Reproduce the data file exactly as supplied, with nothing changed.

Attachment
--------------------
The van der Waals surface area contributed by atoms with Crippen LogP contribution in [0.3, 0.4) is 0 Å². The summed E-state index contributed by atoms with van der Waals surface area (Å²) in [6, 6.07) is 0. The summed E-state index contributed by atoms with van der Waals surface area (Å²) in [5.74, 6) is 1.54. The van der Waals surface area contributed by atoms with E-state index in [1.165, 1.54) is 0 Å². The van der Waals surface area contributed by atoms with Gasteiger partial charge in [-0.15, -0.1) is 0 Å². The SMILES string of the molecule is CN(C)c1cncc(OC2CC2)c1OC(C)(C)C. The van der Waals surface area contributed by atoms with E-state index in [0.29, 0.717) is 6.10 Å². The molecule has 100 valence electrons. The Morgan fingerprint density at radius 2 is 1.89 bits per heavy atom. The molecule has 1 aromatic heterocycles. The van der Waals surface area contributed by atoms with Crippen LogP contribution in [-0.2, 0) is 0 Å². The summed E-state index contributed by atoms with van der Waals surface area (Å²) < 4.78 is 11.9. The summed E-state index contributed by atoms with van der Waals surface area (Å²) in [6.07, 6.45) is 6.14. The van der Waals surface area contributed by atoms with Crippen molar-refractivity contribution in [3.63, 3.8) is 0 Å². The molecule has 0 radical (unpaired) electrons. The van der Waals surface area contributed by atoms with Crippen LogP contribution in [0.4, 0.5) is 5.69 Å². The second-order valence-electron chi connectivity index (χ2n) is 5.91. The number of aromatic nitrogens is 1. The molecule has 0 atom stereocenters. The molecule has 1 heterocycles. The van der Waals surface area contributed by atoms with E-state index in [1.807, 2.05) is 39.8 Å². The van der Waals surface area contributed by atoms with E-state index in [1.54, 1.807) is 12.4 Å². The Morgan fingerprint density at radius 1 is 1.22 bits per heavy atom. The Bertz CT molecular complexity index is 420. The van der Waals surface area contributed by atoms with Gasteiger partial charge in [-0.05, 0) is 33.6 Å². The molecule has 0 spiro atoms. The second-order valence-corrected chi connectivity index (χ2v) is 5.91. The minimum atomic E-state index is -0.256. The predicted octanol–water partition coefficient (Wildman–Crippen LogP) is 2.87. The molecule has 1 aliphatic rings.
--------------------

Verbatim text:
The van der Waals surface area contributed by atoms with Crippen LogP contribution in [0.3, 0.4) is 0 Å². The summed E-state index contributed by atoms with van der Waals surface area (Å²) in [6, 6.07) is 0. The summed E-state index contributed by atoms with van der Waals surface area (Å²) in [5.74, 6) is 1.54. The van der Waals surface area contributed by atoms with E-state index in [1.165, 1.54) is 0 Å². The van der Waals surface area contributed by atoms with Gasteiger partial charge in [-0.15, -0.1) is 0 Å². The SMILES string of the molecule is CN(C)c1cncc(OC2CC2)c1OC(C)(C)C. The van der Waals surface area contributed by atoms with E-state index in [0.29, 0.717) is 6.10 Å². The molecule has 100 valence electrons. The Morgan fingerprint density at radius 2 is 1.89 bits per heavy atom. The molecule has 1 aromatic heterocycles. The van der Waals surface area contributed by atoms with Crippen LogP contribution in [-0.2, 0) is 0 Å². The summed E-state index contributed by atoms with van der Waals surface area (Å²) < 4.78 is 11.9. The summed E-state index contributed by atoms with van der Waals surface area (Å²) in [6.07, 6.45) is 6.14. The van der Waals surface area contributed by atoms with Crippen molar-refractivity contribution in [3.63, 3.8) is 0 Å². The molecule has 0 radical (unpaired) electrons. The van der Waals surface area contributed by atoms with Crippen LogP contribution in [0.4, 0.5) is 5.69 Å². The second-order valence-electron chi connectivity index (χ2n) is 5.91. The number of aromatic nitrogens is 1. The molecule has 0 atom stereocenters. The molecule has 1 heterocycles. The van der Waals surface area contributed by atoms with E-state index in [1.807, 2.05) is 39.8 Å². The van der Waals surface area contributed by atoms with E-state index in [1.54, 1.807) is 12.4 Å². The Morgan fingerprint density at radius 1 is 1.22 bits per heavy atom. The Bertz CT molecular complexity index is 420. The van der Waals surface area contributed by atoms with Gasteiger partial charge in [-0.05, 0) is 33.6 Å². The molecule has 0 spiro atoms. The second-order valence-corrected chi connectivity index (χ2v) is 5.91. The minimum atomic E-state index is -0.256. The predicted octanol–water partition coefficient (Wildman–Crippen LogP) is 2.87. The molecule has 1 aliphatic rings.